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Wednesday, 14 August 2002

OPPOSITION LEADERS JAILED IN KAZAKHSTAN

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By Marat Yermukanov, Kazakhstan (8/14/2002 issue of the CACI Analyst)

The Kazakhstani public is getting used to political persecutions, which often take ugly forms. The majority of people, who usually grumble about declining living standards, take the arrest of a political activist as a part of a government campaign against the "criminal filth", to use the expression of the Minister of Interior. That deeply-rooted public contempt for bribe-takers and corrupted officials is skillfully exploited by the authorities in crushing too vociferous critics of the regime.

The Kazakhstani public is getting used to political persecutions, which often take ugly forms. The majority of people, who usually grumble about declining living standards, take the arrest of a political activist as a part of a government campaign against the "criminal filth", to use the expression of the Minister of Interior. That deeply-rooted public contempt for bribe-takers and corrupted officials is skillfully exploited by the authorities in crushing too vociferous critics of the regime.

The landmark court case against two former high-profile government officials, now prominent leaders of the opposition movement Democratic Choice of Kazakhstan, can be seen in this context. Mukhtar Ablyazov, who until recently headed the Ministry of Industry and Trade, was seen as one of the most ardent young reformists in the government. Last year, he was sacked from the Cabinet after founding, together with other like-minded officials, the Democratic Choice of Kazakhstan (DCK), an event which caused a great turmoil in the otherwise somnolent political life of the country.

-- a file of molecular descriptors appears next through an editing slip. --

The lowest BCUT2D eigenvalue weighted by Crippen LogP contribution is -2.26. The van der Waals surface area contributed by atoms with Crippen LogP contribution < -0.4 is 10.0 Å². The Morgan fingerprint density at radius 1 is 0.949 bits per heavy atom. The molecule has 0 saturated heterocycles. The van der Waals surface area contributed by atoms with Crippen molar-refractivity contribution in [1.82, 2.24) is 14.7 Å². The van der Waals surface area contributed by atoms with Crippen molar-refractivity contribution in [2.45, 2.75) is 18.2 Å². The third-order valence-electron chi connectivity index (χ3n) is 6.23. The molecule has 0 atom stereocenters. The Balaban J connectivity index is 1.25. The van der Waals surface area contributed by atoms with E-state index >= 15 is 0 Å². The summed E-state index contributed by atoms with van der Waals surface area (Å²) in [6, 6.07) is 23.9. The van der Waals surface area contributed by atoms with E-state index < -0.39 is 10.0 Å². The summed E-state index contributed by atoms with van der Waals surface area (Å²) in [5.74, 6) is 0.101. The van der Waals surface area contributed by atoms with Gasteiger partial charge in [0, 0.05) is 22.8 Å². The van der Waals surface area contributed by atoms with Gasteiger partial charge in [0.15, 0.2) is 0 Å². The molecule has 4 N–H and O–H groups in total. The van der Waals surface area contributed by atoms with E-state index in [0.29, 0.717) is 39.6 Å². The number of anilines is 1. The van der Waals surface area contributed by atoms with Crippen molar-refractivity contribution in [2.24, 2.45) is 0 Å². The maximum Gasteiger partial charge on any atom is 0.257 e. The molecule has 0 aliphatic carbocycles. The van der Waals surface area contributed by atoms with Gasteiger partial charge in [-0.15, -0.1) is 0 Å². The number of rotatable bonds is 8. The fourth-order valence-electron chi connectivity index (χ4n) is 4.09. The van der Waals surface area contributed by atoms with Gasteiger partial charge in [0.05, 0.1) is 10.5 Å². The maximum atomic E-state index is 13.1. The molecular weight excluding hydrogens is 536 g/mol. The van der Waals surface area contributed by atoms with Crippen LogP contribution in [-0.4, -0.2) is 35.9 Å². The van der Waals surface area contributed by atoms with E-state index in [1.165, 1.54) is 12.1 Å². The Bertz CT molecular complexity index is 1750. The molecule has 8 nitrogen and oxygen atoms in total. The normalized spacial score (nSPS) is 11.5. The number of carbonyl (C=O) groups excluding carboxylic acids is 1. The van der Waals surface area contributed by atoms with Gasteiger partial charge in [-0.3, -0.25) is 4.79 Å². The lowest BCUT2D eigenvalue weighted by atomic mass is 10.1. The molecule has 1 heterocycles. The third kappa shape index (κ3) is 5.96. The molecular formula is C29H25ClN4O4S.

At first, authorities tried to ignore the movement, and then, when it was no longer impossible to underestimate the potential threat from the Democratic Choice in view of its rising popularity, they attempted to reach some sort of compromise with the leaders of the movement. But that failed too. The emergence of the DCK coincided with the leakage to the DCK-supported media of a scandalous report about alleged secret  accounts of the president in foreign banks. The patience of the government ran out.

The lawsuit against Mukhtar Ablyazov was filed in June. He was accused of  illegally writing off US$3,64 million debts of the "Kostanaiasbest" company to the national power company KEGOK. The defendant and his lawyers denied these charges, arguing that relevant documents were signed by other officials. But none of these arguments were taken into consideration by the Supreme Court, which sentenced Mukhtar Ablyazov to six years in penal colony. "What I have understood is that economic reforms are impossible to carry out without political reforms". That prompted us to create the DCK in November 2001. And that provoked political reprisals against us. That is why I am here today, in this courtroom, on fabricated charges", Ablyazov said in his final speech.

A top-level investigation committee has charged another leader of the DCK, former governor of the Pavlodar region Galymzhan Zhakyanov, with abuse of power and financial fraud in the process of privatization of some big enterprises. The accused did not admit any of these charges. He and his lawyers said the defendant had done everything in full compliance with the instructions of the national privatization committee. Witnesses at the court session gave confused and contradicting evidences. No conclusive proof of his guilt was provided. Nevertheless, the Pavlodar city court passed a verdict sentencing him to seven years of imprisonment.

Outside the courthouse, numerous supporters greeted Zhakyanov, chanting his name as the handcuffed convict was escorted to a police car after the verdict was announced. Under present law, he will be barred from seeking public office for three years after serving his prison term. But on the whole, the general public reacted calmly to the trial of opposition leaders. No one at the court session dropped a word about the activities of the Democratic Choice of Kazakhstan, and in many eyes the defendants looked like common criminals.

A belated protest over the court verdict came from some human rights campaigners. According to the director of the Department of the International human rights organization Yevgeniy Zhovtis, these trials are undoubtedly politically motivated and the convicted must be regarded as political prisoners. All that is true. But in Kazakhstan, a political prisoner is someone who does nothing more than just seeking trouble with the authorities.

Marat Yermukanov, Kazakhstan

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